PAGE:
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Discussion Starter · #1 ·
Hey folks,

I've got a 2015 Touareg 3.0 TDI, and noticed something weird the other day that I haven't been able to find any info on anywhere else.

I've got a PDF engine manual that I bought off of Ebay, but unfortunately a lot of the pictures got replaced by some cartoon...weird I know. But yeah I don't have anything to reference this by.


How much of a gap should there be between the pulley on the power steering pump and the edge of the tensioner pulley mount?

I noticed that the edge of my power steering pump pulley is actually rubbing against the tensioner pulley mount (see pictures below). I noticed this under the hood when I was trying to locate a coolant leak.

I pulled the belt off so I could hand spin the power steering pump pulley, and the power steering pulley does rub against the tensioner mount when I rotate it, but only on one part of the pulley. So it appears the pulley is slightly warped.

I will replace the power steering pulley, but even the part of the pulley that doesn't rub against the tensioner only leaves a tiny little gap that I think is too close, even for German standards. See the pictures below of both the touching and non-touching condition.

Some quick background:

This is a project car that I bought last year and have been working on it bit by bit. I finally got around to registering it this month and I drove it for about 30 miles around town before I had the coolant leak which got me digging under the hood.

Here's what I've done on it so far:

-Swapped a seized engine.
-Pulled some ghetto interior LED light wiring that some-one had tried to install.
-Replaced the power steering pump and pulley.
-Replaced coolant pump & pulley.
-Replaced the adblu tank so it can pass emissions.
-Replaced the tensioner pulley - I just did this today and it didn't change anything with the gap. I replaced it because the wrench insert had been shredded by whoever had the car before, and I couldn't take the tension of the belt anymore as a bit would just slip when inserted into the hole.

Pic#1 - This is a wider view of the area.
Automotive tire Hood Motor vehicle Automotive fuel system Vehicle

Pic#2 - This is a close-up of the portion of the power-steering pulley that actually touches the tensioner mount.
Automotive tire Hood Motor vehicle Tread Automotive design

Pic#3 - This is a close up that shows how tight the gap is when the pulley is not rubbing the tensioner mount.
Automotive tire Hood Motor vehicle Light Automotive design

· Registered
20 Posts
Discussion Starter · #3 · (Edited)
How well does the power steering pump pulley line up with the other pulleys. This will tell you if the issue is with the power steering pump and pulley assembly. If the power steering pump pulley lines up with the others then the issue is with the tensioner. Maybe the after market ones have slightly different castings that need modification ?
The pulleys all line up pretty well. But I had this problem before I installed the new tensioner. I just installed a new aftermarket tensioner earlier this afternoon because I'd noticed the slot for the torx bit had been shredded and it needed to be done anyway.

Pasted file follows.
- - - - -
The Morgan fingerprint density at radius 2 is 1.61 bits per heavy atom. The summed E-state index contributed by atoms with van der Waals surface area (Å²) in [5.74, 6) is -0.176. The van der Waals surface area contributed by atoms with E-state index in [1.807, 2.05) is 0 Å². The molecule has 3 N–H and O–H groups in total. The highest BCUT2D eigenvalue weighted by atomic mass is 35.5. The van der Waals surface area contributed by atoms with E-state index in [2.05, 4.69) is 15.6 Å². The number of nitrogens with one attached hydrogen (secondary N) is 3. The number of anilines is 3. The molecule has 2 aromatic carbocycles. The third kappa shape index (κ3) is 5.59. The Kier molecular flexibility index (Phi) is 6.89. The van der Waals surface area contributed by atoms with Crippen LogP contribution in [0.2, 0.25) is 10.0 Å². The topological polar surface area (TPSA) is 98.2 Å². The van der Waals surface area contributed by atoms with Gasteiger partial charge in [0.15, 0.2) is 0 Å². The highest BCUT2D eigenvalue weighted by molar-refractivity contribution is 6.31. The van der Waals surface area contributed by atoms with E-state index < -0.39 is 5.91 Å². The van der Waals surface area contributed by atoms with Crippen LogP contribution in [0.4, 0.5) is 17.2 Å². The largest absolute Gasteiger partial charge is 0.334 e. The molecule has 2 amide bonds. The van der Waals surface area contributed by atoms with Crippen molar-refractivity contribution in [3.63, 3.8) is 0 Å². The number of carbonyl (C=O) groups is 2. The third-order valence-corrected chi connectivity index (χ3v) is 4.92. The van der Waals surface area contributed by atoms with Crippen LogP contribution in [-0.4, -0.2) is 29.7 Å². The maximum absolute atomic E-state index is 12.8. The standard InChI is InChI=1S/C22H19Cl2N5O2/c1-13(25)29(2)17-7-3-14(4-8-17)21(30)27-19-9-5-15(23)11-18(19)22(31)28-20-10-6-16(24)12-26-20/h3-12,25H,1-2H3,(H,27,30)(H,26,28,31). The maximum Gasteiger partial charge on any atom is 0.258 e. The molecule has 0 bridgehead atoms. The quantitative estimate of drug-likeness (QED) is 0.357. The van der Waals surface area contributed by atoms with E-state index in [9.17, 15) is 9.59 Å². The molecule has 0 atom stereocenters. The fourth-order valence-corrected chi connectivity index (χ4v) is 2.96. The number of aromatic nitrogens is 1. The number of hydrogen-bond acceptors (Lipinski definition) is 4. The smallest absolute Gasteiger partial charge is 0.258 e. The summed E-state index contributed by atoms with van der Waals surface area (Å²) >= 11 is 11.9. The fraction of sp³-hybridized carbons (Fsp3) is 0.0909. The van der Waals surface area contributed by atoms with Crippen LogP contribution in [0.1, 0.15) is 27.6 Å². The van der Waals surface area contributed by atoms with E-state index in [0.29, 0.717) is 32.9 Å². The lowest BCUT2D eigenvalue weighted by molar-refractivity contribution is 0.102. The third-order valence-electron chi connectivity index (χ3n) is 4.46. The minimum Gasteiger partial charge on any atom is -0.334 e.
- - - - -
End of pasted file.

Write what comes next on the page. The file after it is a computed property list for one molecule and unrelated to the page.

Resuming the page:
However, I just remembered that when I pulled the OEM tensioner off, there was a metal spacer on the back of of the tensioner.

I just went out and pulled the tensioner off and removed the spacer. I then installed the tensioner without the spacer. This "looks" like may have solved the problem as it has a gap more like what I was expecting.

So my next question: What was that spacer doing there, and will I hurt anything by not having it installed?

EDIT: The spacer does not have any apparent part number markings.

I haven't started the engine yet as I will need to get underneath it to try to find that coolant leak the next time I do, and it's snowing here in Utah, so I'm gonna wait a day or two lol.

This picture shows the spacer as it mounts on the back of the tensioner
Automotive tire Hood Automotive lighting Tread Motor vehicle

This picture shows the spot where the tensioner is installed. Yellow arrow indicates vertical engine orientation.
Tire Wheel Automotive tire Motor vehicle Black

This picture shows the BEFORE and AFTER of having the tensioner installed WITH the spacer (left side) and WITHOUT the spacer (right side).

Automotive tire Automotive design Automotive lighting Font Motor vehicle

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Discussion Starter · #12 ·
this would be my guess as well

do you have the old tensioner? would be a quick measurement of the total stack height of the original one v your new one w/ and w/o the spacer to see which orientation is correct

edit - the shady russian parts catalog sites have been down for me the last couple days, otherwise id check the catalog and see if they show the spacer ...
Have you noticed how so many used VW parts on Ebay come from Lithuania?

I asked my ex-GF (Lithuanian) about it, and she didn't know about VW's specifically, but she had an uncle who worked in a Toyota dealership who had told her to buy Toyota's because Lithuania was like Europe's chop-shop and she'd always be guaranteed to find what she needed there.

EDIT: Forgot to add, all the dimensions on the old/new tensioner are the same. The only difference is some of the text stamping is different.
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